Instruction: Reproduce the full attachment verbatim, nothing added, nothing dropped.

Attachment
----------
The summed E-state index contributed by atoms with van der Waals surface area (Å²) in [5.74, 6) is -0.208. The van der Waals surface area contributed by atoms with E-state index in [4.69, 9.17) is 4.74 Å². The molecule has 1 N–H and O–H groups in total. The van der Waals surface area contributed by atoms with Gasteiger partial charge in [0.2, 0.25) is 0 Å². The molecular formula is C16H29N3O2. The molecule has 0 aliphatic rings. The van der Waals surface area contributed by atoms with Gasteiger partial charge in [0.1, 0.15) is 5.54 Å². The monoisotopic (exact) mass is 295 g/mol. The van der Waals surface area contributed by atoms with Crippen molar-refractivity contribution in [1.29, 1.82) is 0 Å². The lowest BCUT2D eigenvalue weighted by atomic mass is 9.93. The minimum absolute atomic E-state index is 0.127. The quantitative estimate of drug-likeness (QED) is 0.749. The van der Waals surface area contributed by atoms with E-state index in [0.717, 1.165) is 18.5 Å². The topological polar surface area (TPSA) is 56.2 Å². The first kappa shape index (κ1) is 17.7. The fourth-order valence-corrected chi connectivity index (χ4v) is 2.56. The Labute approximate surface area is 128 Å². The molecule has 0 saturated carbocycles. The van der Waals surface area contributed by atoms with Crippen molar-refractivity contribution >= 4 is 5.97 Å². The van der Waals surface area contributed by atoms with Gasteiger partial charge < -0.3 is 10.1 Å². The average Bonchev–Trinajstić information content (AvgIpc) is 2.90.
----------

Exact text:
The summed E-state index contributed by atoms with van der Waals surface area (Å²) in [5.74, 6) is -0.208. The van der Waals surface area contributed by atoms with E-state index in [4.69, 9.17) is 4.74 Å². The molecule has 1 N–H and O–H groups in total. The van der Waals surface area contributed by atoms with Gasteiger partial charge in [0.2, 0.25) is 0 Å². The molecular formula is C16H29N3O2. The molecule has 0 aliphatic rings. The van der Waals surface area contributed by atoms with Gasteiger partial charge in [0.1, 0.15) is 5.54 Å². The monoisotopic (exact) mass is 295 g/mol. The van der Waals surface area contributed by atoms with Crippen molar-refractivity contribution in [1.29, 1.82) is 0 Å². The lowest BCUT2D eigenvalue weighted by atomic mass is 9.93. The minimum absolute atomic E-state index is 0.127. The quantitative estimate of drug-likeness (QED) is 0.749. The van der Waals surface area contributed by atoms with E-state index in [0.717, 1.165) is 18.5 Å². The topological polar surface area (TPSA) is 56.2 Å². The first kappa shape index (κ1) is 17.7. The fourth-order valence-corrected chi connectivity index (χ4v) is 2.56. The Labute approximate surface area is 128 Å². The molecule has 0 saturated carbocycles. The van der Waals surface area contributed by atoms with Crippen molar-refractivity contribution >= 4 is 5.97 Å². The van der Waals surface area contributed by atoms with Gasteiger partial charge < -0.3 is 10.1 Å². The average Bonchev–Trinajstić information content (AvgIpc) is 2.90.